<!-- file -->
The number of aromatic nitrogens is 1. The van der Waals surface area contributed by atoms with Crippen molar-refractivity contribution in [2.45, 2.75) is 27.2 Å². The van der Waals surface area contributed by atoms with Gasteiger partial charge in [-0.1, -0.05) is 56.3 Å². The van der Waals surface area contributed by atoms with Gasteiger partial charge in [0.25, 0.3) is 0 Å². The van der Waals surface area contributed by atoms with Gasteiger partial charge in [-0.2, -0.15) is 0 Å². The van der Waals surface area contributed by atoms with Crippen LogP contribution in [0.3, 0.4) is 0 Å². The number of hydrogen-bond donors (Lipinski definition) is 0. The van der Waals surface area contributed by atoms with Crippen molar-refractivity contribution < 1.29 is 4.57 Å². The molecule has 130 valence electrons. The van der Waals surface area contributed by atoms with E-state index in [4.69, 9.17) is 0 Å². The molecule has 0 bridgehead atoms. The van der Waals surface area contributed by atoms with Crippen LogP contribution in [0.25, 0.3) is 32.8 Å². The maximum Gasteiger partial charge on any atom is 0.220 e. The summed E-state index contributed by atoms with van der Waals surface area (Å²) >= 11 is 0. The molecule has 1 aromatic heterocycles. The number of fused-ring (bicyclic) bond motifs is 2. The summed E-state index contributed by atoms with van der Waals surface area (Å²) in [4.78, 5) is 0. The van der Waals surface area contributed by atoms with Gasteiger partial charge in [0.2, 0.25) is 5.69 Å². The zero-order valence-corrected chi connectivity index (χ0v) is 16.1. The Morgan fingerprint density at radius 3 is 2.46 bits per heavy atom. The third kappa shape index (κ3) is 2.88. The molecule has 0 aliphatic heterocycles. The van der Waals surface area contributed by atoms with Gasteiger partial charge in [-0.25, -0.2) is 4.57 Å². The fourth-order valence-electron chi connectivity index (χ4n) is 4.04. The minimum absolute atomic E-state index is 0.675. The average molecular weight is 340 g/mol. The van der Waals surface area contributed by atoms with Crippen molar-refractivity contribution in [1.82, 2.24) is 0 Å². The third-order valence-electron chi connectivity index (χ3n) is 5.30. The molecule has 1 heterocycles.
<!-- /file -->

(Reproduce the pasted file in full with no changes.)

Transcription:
The number of aromatic nitrogens is 1. The van der Waals surface area contributed by atoms with Crippen molar-refractivity contribution in [2.45, 2.75) is 27.2 Å². The van der Waals surface area contributed by atoms with Gasteiger partial charge in [-0.1, -0.05) is 56.3 Å². The van der Waals surface area contributed by atoms with Gasteiger partial charge in [0.25, 0.3) is 0 Å². The van der Waals surface area contributed by atoms with Gasteiger partial charge in [-0.2, -0.15) is 0 Å². The van der Waals surface area contributed by atoms with Crippen LogP contribution in [0.3, 0.4) is 0 Å². The number of hydrogen-bond donors (Lipinski definition) is 0. The van der Waals surface area contributed by atoms with Crippen molar-refractivity contribution < 1.29 is 4.57 Å². The molecule has 130 valence electrons. The van der Waals surface area contributed by atoms with E-state index in [4.69, 9.17) is 0 Å². The molecule has 0 bridgehead atoms. The van der Waals surface area contributed by atoms with Crippen LogP contribution in [0.25, 0.3) is 32.8 Å². The maximum Gasteiger partial charge on any atom is 0.220 e. The summed E-state index contributed by atoms with van der Waals surface area (Å²) >= 11 is 0. The molecule has 1 aromatic heterocycles. The number of fused-ring (bicyclic) bond motifs is 2. The summed E-state index contributed by atoms with van der Waals surface area (Å²) in [4.78, 5) is 0. The van der Waals surface area contributed by atoms with Gasteiger partial charge in [0.2, 0.25) is 5.69 Å². The zero-order valence-corrected chi connectivity index (χ0v) is 16.1. The Morgan fingerprint density at radius 3 is 2.46 bits per heavy atom. The third kappa shape index (κ3) is 2.88. The molecule has 0 aliphatic heterocycles. The van der Waals surface area contributed by atoms with Gasteiger partial charge in [-0.25, -0.2) is 4.57 Å². The fourth-order valence-electron chi connectivity index (χ4n) is 4.04. The minimum absolute atomic E-state index is 0.675. The average molecular weight is 340 g/mol. The van der Waals surface area contributed by atoms with Crippen molar-refractivity contribution in [1.82, 2.24) is 0 Å². The third-order valence-electron chi connectivity index (χ3n) is 5.30. The molecule has 1 heterocycles.